I learned this week that both GIS-L and GIS Asia Pacific have shut their “doors.”

Bill Thoen covers GIS-L’s history in this month’s GeoWorld. Like many of the earliest online “communities,” GIS-L was fine until specialized lists came along: ESRI-L, MapInfo-L and others. Still, there are now so many e-mail and web-based discussions, there should be something for everyone. And, GIS-L had an important role in making that possible.

GIS Asia Pacific, published by Adams Business Media (publishers of GeoWorld and Business Geographics, among others) shut down in November of last year. The November issue stands in tribute on the publication homepage.


-My favorite search engine, Google, this week purchased my favorite USENET news reading site, Google plans to reinstate many of the USENET archives that have not been available in recent years. And, they will provide their search engine to query the millions of messages. Unfortunately, the most useful feature of, the ability to easily browse and post to a saved set of newsgroups in a completely threaded environment, is not currently available. Until Google adds this feature, I’ve joined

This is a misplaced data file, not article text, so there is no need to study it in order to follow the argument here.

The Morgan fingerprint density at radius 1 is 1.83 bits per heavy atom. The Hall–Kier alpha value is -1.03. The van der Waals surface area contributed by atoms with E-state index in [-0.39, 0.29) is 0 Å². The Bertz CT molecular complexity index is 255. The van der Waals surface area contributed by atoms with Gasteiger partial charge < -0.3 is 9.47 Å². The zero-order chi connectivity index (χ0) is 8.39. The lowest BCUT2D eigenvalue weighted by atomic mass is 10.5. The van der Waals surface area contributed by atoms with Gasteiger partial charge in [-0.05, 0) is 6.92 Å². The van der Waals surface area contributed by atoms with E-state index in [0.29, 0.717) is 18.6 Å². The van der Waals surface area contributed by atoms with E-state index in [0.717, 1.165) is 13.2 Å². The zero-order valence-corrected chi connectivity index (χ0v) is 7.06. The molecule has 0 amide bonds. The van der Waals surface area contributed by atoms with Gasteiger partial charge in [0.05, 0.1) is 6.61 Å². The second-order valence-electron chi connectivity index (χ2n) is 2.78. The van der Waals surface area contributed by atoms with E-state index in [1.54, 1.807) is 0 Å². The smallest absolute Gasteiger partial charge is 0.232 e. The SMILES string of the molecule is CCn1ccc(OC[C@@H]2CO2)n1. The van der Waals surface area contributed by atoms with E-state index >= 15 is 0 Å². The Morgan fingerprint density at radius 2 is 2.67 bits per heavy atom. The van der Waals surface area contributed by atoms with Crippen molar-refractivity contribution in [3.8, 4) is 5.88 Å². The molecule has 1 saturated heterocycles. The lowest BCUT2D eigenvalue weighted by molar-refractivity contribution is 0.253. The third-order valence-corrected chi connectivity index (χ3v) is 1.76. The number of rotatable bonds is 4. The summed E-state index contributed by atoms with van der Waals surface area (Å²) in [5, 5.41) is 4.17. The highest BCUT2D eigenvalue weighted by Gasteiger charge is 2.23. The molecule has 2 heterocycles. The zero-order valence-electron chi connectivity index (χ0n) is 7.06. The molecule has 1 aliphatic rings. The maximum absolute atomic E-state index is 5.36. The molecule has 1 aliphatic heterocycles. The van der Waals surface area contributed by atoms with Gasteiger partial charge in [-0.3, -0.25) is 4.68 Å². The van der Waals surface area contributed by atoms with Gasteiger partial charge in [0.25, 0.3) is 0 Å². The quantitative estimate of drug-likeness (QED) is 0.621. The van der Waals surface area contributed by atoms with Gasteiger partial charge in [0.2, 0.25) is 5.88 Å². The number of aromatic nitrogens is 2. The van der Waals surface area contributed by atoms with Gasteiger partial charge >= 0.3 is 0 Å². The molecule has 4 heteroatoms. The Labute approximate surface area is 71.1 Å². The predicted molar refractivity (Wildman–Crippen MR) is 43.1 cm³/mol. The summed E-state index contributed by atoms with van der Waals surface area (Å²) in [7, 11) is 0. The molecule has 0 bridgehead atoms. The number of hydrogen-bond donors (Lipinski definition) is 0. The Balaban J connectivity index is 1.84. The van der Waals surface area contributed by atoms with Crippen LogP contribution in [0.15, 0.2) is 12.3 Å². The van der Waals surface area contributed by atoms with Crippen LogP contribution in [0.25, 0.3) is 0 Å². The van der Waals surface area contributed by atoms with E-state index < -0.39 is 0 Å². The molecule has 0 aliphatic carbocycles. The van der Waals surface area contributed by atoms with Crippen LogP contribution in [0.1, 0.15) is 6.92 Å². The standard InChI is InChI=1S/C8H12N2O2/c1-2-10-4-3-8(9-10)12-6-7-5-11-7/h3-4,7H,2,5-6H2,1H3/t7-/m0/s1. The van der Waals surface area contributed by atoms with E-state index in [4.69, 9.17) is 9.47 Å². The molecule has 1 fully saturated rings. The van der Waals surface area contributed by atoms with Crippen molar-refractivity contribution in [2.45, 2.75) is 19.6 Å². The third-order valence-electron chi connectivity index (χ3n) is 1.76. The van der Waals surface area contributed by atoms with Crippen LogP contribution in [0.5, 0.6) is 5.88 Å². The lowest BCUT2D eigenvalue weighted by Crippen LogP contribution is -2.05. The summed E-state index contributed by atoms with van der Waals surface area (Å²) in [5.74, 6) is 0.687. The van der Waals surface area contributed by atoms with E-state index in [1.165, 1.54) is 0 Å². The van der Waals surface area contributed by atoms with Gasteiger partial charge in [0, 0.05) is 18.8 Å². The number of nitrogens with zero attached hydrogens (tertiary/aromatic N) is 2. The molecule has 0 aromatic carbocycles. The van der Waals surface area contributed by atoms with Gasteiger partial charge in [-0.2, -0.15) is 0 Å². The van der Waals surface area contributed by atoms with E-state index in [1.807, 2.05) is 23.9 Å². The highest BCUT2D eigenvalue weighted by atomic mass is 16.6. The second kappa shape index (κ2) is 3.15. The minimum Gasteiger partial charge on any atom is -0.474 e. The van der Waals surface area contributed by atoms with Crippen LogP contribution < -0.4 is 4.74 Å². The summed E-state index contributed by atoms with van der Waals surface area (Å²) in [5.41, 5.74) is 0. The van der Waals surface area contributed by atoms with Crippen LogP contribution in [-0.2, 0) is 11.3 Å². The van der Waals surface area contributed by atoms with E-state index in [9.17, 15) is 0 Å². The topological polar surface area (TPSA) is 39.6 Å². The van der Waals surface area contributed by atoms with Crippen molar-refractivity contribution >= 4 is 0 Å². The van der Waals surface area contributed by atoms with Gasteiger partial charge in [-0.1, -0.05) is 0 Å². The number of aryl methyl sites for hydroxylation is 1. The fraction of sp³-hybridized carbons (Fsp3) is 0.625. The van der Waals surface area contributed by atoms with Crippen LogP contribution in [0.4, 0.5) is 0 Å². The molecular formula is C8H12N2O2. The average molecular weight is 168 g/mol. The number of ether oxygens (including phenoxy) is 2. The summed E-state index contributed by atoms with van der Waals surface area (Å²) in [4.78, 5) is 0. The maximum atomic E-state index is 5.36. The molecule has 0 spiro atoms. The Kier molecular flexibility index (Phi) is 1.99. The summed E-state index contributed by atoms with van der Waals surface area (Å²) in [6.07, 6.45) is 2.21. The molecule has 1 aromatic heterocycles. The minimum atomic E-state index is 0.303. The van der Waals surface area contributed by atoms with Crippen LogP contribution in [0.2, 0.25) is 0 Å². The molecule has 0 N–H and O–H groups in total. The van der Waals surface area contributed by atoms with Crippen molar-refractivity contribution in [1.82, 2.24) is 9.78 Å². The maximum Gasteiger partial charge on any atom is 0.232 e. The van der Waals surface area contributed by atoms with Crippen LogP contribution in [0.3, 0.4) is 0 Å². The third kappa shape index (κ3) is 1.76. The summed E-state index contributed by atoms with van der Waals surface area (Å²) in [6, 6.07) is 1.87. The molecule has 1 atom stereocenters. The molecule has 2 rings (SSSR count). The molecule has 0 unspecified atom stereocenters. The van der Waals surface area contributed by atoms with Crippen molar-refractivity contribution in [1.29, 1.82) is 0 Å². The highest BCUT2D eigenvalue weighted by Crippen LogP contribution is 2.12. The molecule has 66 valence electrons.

-American Express is trying out free web service for its cardholders. A past attempt by the company allowing free stock trades eventually went to a pay-for-service model. With everyone else getting out of free Internet service, it is odd that high end AmEx is getting in.

-A two-year study by Alexa reveals some interesting data about how Internet users find their destinations. Most surprising to me: users are apt to key a website name or addresses, not into the address field of their browser, but into their search engine. Common searches include “” or “” Adult material is the most popular search topic, while “map” is ranked 20th.